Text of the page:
DNR News: Birds, birds and more birds (and small game season opener)

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News Digest – Week of Sept. 12, 2022

A calm, autumnal lake framed by a forest of orange, red, yellow, and green trees.

Fall is on the way! Check out autumnal birding and hunting opportunities.

Here are just a few of this week's stories from the Michigan Department of Natural Resources: 

See other news releases, Showcasing the DNR stories, photos and other resources at Michigan.gov/DNRPressRoom.

PHOTO FOLDER: Larger, higher-res versions of the images used below, and others, are available in this folder. Canvasback duck photo courtesy Chandler Wiegand/Audubon.

Photo ambassador snapshot: Watchful warbler

A black throated blue warbler, a small blue, black, and white songbird, perches on a pine tree.

Want to see more pictures like this, taken by Michigan state parks photo ambassador Sheen Watkins at Tawas State Park in Iosco County? Visit Instagram.com/MiStateParks to explore photos and learn more about the photo ambassadors! For more on the photo ambassador program, call Stephanie Yancer at 989-274-6182.

Small game season kicks off Thursday

A woodcock, a small bird with white, brown, and black markings and a long beak, stands on a forest floor.

Whether you’re a seasoned hunter or new to the sport, you can enjoy Michigan's abundant small game hunting opportunities this fall – all you need is a base license.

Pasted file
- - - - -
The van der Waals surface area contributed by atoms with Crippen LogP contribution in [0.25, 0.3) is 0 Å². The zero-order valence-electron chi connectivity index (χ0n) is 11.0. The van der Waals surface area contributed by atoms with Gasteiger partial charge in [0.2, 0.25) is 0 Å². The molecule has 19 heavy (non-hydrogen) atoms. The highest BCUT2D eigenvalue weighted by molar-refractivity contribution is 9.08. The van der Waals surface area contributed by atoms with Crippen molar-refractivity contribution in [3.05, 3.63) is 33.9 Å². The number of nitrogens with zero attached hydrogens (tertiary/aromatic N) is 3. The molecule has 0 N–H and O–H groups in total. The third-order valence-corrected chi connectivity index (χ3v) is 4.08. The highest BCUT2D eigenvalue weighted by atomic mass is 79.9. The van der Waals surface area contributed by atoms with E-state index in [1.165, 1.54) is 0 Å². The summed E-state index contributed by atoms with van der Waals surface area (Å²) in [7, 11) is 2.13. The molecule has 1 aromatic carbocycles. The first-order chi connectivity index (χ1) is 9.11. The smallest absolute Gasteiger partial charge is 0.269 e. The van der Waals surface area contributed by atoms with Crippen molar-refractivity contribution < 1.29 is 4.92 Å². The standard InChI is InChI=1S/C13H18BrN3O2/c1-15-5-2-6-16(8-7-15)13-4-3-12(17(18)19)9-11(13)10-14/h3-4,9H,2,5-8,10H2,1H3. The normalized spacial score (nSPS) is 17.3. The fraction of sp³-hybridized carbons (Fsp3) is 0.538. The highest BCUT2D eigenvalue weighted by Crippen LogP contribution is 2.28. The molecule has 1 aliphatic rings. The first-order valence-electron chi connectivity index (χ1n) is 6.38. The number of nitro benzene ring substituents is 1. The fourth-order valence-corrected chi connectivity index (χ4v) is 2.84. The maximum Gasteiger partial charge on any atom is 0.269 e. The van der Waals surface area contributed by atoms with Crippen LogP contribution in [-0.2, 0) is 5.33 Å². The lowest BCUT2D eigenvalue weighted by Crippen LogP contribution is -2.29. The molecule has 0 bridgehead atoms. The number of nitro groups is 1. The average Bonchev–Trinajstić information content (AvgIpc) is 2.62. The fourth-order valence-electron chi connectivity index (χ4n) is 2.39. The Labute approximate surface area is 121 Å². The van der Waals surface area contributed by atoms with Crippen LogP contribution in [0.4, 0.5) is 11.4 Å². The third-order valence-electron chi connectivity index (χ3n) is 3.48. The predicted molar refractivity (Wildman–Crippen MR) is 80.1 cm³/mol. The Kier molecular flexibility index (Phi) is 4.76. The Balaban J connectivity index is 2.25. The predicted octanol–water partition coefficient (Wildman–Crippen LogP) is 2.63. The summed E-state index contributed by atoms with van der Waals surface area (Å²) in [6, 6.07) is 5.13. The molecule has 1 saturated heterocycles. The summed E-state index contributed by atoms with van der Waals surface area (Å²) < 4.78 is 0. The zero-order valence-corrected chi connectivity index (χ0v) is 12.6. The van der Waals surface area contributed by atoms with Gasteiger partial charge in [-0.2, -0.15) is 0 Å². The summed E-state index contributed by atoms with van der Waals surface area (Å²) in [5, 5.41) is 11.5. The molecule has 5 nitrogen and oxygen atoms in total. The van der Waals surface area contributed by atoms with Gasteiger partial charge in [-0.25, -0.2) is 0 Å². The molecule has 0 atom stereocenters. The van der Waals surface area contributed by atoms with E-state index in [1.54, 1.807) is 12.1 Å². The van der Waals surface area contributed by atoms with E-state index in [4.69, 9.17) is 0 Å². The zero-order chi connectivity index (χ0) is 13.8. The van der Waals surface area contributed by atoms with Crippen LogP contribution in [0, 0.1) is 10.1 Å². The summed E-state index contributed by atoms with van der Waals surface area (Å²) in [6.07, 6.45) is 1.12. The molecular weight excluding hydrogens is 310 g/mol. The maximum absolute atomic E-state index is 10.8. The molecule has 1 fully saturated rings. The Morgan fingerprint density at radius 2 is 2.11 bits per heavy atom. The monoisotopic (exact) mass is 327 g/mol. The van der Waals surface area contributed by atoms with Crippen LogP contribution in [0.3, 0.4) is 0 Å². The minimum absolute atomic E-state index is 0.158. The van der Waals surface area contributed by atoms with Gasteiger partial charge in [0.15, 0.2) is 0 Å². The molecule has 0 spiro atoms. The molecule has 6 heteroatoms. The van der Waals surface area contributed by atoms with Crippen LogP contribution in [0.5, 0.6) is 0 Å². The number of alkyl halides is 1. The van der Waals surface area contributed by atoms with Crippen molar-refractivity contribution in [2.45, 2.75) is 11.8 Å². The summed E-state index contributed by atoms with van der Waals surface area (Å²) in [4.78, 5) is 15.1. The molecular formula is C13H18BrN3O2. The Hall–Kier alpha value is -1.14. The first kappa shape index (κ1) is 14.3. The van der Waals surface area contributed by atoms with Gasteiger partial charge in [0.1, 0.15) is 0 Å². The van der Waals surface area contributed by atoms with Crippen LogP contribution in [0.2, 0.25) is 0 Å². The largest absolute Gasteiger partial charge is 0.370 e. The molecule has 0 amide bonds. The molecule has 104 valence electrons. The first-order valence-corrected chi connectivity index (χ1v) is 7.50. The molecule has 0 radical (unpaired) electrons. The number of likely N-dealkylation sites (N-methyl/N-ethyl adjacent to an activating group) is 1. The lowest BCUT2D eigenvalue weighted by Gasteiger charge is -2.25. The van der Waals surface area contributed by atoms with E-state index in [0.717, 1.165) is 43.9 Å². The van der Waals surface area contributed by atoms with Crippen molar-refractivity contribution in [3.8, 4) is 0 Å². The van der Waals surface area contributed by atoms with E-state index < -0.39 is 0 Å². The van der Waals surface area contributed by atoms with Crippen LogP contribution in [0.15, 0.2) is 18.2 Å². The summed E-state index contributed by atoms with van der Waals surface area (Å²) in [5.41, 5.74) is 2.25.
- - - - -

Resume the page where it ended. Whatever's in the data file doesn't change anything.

Several seasons start in September, and it’s the perfect time to spend some time outdoors searching for small game – and maybe scout a spot for deer hunting later this fall. Fox and gray squirrel, rabbit, hare, ruffed grouse and woodcock hunting all open Thursday, Sept. 15.

If you’re targeting woodcock, you'll need a free woodcock stamp – which includes your Harvest Information Program registration – in addition to your small game license.

Not sure where to go? Michigan's grouse enhanced management sites are great for grouse and other small game hunting. Learn about these premier bird hunting locations at Michigan.gov/GEMS. For more places to hunt, check out Michigan.gov/MIHunt. Mi-HUNT is an interactive map that shows lands open to public hunting throughout the state, as well as cover types, nearby recreation amenities and other features.